Death Of A Salesman-Play Review
The play Death of a salesman is written by Arthur Miller. It is a massively touching play all about a man constantly chasing the American dream. The Sympathy the audience begins to feel for Willy Loman is shown by the way we feel about him at the end of this play. This is truly an amazing play written the talented Arthur Miller.
We start the play seeing Willy Loman, his two sons and wife at their home as Willy arrives home from a hard days selling, at least this is what he leads Linda, his wife, into thinking. We join the play at the beginning of his failure. We see his get progressively disheartened and borrows money from his neighbour, Charley, and has convinced himself he will eventually be in the position to repay him, although as the audience we can see that this is highly unlikely.
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Our sympathy for Willy fades gradually as we realise he doesn’t seem to help himself. We get increasingly annoyed with Willy chasing the American dream; we see he does not accept help as when Charley offers him a job, after Willy is fired from his company. Willy gets extremely offended by this and gets angry wit Charley for insulting his ability to regain his job. Both Charley and Willy now that Charley will never see his money again, and the fact that Charley offers Willy a chance to get his life back on track and Willy refuses makes us feel that Willy is almost lazy and seems unfazed by his situation.
The fact that Willy had an affair makes us feel sorry for Linda and as an audience we feel like Willy deserves all he gets, but we see the way it affects the whole family and when biff and happy both try to get jobs and fail we see that the effort Willy put in with both of them when they were younger has made almost no difference to them. They may have been better of if Willy, like Charley, had just left them to it. Bernard who is Charley’s son is extremely successful but never boasts, the main difference between the two sets of sons its that both Biff and Happy find it necessary to boast non stop, it seems, and Bernard is more laid back and tends not to make a big deal of the fact he can play tennis at a friends house.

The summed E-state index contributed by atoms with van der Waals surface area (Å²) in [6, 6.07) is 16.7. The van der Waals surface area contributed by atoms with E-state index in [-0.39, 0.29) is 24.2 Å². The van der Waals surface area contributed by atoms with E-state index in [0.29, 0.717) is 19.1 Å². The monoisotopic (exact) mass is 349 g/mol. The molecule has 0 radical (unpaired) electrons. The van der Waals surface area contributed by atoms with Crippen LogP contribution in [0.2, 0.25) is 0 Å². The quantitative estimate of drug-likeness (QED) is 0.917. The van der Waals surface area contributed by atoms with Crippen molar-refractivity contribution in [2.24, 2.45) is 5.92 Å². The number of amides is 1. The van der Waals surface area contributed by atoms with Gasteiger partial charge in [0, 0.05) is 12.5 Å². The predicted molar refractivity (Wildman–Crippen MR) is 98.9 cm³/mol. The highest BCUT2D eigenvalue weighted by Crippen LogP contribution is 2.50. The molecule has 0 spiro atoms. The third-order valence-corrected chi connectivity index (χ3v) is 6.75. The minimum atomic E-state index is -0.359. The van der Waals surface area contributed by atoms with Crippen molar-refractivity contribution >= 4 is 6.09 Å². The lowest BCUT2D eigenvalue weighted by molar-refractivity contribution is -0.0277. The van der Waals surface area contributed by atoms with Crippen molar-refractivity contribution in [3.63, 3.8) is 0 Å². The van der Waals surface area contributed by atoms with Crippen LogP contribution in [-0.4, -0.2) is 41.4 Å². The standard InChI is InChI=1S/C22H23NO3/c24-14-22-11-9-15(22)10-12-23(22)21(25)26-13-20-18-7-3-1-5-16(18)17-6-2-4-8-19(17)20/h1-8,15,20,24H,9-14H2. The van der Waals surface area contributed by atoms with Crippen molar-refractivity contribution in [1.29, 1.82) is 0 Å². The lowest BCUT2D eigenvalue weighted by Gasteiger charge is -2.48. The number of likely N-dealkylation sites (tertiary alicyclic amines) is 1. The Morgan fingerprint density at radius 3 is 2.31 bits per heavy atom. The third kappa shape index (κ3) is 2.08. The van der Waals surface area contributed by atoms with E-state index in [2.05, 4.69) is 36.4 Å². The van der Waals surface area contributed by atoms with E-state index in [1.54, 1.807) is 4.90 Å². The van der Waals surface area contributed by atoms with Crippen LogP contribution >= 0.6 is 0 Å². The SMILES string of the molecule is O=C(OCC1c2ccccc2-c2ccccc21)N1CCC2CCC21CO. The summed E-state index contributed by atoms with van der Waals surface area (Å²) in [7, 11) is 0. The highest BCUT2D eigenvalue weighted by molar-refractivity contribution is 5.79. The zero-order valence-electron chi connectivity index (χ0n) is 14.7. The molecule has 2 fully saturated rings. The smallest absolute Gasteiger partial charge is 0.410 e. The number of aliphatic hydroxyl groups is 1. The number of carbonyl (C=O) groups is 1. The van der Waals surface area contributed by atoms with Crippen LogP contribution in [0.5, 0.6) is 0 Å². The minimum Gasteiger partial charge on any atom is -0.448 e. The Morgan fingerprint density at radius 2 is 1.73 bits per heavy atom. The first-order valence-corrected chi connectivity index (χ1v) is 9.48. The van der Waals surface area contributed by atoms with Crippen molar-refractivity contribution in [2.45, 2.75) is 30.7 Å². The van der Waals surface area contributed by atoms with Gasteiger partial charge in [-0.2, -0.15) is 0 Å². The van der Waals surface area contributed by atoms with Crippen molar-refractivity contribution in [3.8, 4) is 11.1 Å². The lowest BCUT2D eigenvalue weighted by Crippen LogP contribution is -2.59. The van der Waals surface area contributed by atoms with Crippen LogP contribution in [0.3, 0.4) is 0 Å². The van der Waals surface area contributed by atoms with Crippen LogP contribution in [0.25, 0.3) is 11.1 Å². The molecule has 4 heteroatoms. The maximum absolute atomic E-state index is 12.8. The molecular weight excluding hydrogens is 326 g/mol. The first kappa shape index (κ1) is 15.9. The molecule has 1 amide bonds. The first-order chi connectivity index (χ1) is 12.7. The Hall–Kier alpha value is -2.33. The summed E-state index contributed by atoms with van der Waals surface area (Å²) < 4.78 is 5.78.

Willy treats Linda badly, always starting fights and just generally making little digs. The only time we see a mixture of love, anger and guiltiness on Willy’s part is when Linda is mending her stockings and he remembers that he gave a pair to ‘the women’ and he seems to get a pang of guilt and therefore tells Linda to take off the stockings.
The main problem in Willy’s life is money, but it seems he would rather scrounge of people like Charley than get a real job, like the one Charley offers him. He plays an act when it comes to money as he lies to his family, especially Linda. He wants everyone to think he is rich and successful but really he is unsuccessful and becoming increasingly poor.
Overall this play in touching and also infuriating, we find ourselves getting angry and points in the play, when we see Willy lying to friends and family it seems that the only person he is true to is Charley and that’s only to try and get money and sympathy from him.
We feel extremely sorry for Willy and his family, especially Linda when noone turns up to Willy’s funeral. This seems like the almost perfect end to realistic play. When we see the full picture of Willy’s affair we become almost at one with Linda and tend to feel the same emotions as her, but mostly anger.
Kayleigh White 11R